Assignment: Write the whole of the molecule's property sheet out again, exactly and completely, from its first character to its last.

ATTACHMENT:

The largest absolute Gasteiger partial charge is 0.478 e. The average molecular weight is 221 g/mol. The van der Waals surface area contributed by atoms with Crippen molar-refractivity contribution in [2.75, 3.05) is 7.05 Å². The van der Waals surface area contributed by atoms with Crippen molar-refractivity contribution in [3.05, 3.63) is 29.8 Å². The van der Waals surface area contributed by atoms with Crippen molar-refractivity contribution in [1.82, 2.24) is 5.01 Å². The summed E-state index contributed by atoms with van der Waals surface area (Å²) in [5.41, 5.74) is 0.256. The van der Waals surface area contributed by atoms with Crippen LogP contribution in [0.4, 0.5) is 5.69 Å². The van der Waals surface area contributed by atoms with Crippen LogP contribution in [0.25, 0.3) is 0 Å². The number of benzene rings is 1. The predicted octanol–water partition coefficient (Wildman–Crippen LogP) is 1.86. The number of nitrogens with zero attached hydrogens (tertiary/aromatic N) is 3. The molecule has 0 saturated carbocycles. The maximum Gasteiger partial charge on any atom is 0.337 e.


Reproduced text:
The largest absolute Gasteiger partial charge is 0.478 e. The average molecular weight is 221 g/mol. The van der Waals surface area contributed by atoms with Crippen molar-refractivity contribution in [2.75, 3.05) is 7.05 Å². The van der Waals surface area contributed by atoms with Crippen molar-refractivity contribution in [3.05, 3.63) is 29.8 Å². The van der Waals surface area contributed by atoms with Crippen molar-refractivity contribution in [1.82, 2.24) is 5.01 Å². The summed E-state index contributed by atoms with van der Waals surface area (Å²) in [5.41, 5.74) is 0.256. The van der Waals surface area contributed by atoms with Crippen LogP contribution in [0.4, 0.5) is 5.69 Å². The van der Waals surface area contributed by atoms with Crippen LogP contribution in [0.25, 0.3) is 0 Å². The number of benzene rings is 1. The predicted octanol–water partition coefficient (Wildman–Crippen LogP) is 1.86. The number of nitrogens with zero attached hydrogens (tertiary/aromatic N) is 3. The molecule has 0 saturated carbocycles. The maximum Gasteiger partial charge on any atom is 0.337 e.